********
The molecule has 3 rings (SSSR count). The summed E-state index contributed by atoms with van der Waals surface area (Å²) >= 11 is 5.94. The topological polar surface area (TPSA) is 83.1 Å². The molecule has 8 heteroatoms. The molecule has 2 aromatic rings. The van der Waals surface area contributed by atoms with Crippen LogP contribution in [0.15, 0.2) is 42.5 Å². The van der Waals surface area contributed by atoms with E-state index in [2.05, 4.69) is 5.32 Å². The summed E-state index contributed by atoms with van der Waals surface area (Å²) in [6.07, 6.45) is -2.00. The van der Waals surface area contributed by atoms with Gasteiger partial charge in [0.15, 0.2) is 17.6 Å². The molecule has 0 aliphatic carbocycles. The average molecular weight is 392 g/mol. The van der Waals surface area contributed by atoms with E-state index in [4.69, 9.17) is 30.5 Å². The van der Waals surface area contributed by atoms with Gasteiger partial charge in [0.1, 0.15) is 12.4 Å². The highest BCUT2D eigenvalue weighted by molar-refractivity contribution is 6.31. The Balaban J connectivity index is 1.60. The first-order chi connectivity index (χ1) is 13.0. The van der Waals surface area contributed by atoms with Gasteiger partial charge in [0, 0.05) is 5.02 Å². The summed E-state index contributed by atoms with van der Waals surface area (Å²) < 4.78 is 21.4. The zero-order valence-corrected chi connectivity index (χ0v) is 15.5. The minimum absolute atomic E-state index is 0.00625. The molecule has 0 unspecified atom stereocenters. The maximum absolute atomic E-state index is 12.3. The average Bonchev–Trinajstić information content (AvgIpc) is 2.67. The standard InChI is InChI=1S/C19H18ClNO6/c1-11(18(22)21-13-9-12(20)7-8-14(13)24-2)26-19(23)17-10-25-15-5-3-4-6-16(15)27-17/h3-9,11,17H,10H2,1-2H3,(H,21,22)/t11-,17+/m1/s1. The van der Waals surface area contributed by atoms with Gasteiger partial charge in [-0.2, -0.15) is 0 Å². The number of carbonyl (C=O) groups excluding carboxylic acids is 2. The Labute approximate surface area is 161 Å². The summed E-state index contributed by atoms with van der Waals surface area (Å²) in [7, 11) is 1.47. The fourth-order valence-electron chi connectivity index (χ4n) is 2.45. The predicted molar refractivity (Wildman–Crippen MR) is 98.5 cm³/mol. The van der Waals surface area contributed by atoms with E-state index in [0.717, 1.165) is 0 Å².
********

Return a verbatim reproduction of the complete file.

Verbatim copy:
The molecule has 3 rings (SSSR count). The summed E-state index contributed by atoms with van der Waals surface area (Å²) >= 11 is 5.94. The topological polar surface area (TPSA) is 83.1 Å². The molecule has 8 heteroatoms. The molecule has 2 aromatic rings. The van der Waals surface area contributed by atoms with Crippen LogP contribution in [0.15, 0.2) is 42.5 Å². The van der Waals surface area contributed by atoms with E-state index in [2.05, 4.69) is 5.32 Å². The summed E-state index contributed by atoms with van der Waals surface area (Å²) in [6.07, 6.45) is -2.00. The van der Waals surface area contributed by atoms with Gasteiger partial charge in [0.15, 0.2) is 17.6 Å². The molecule has 0 aliphatic carbocycles. The average molecular weight is 392 g/mol. The van der Waals surface area contributed by atoms with E-state index in [4.69, 9.17) is 30.5 Å². The van der Waals surface area contributed by atoms with Gasteiger partial charge in [0.1, 0.15) is 12.4 Å². The highest BCUT2D eigenvalue weighted by molar-refractivity contribution is 6.31. The Balaban J connectivity index is 1.60. The first-order chi connectivity index (χ1) is 13.0. The van der Waals surface area contributed by atoms with Gasteiger partial charge in [0, 0.05) is 5.02 Å². The summed E-state index contributed by atoms with van der Waals surface area (Å²) < 4.78 is 21.4. The zero-order valence-corrected chi connectivity index (χ0v) is 15.5. The minimum absolute atomic E-state index is 0.00625. The molecule has 0 unspecified atom stereocenters. The maximum absolute atomic E-state index is 12.3. The average Bonchev–Trinajstić information content (AvgIpc) is 2.67. The standard InChI is InChI=1S/C19H18ClNO6/c1-11(18(22)21-13-9-12(20)7-8-14(13)24-2)26-19(23)17-10-25-15-5-3-4-6-16(15)27-17/h3-9,11,17H,10H2,1-2H3,(H,21,22)/t11-,17+/m1/s1. The van der Waals surface area contributed by atoms with Gasteiger partial charge in [-0.2, -0.15) is 0 Å². The number of carbonyl (C=O) groups excluding carboxylic acids is 2. The Labute approximate surface area is 161 Å². The summed E-state index contributed by atoms with van der Waals surface area (Å²) in [7, 11) is 1.47. The fourth-order valence-electron chi connectivity index (χ4n) is 2.45. The predicted molar refractivity (Wildman–Crippen MR) is 98.5 cm³/mol. The van der Waals surface area contributed by atoms with E-state index in [0.717, 1.165) is 0 Å².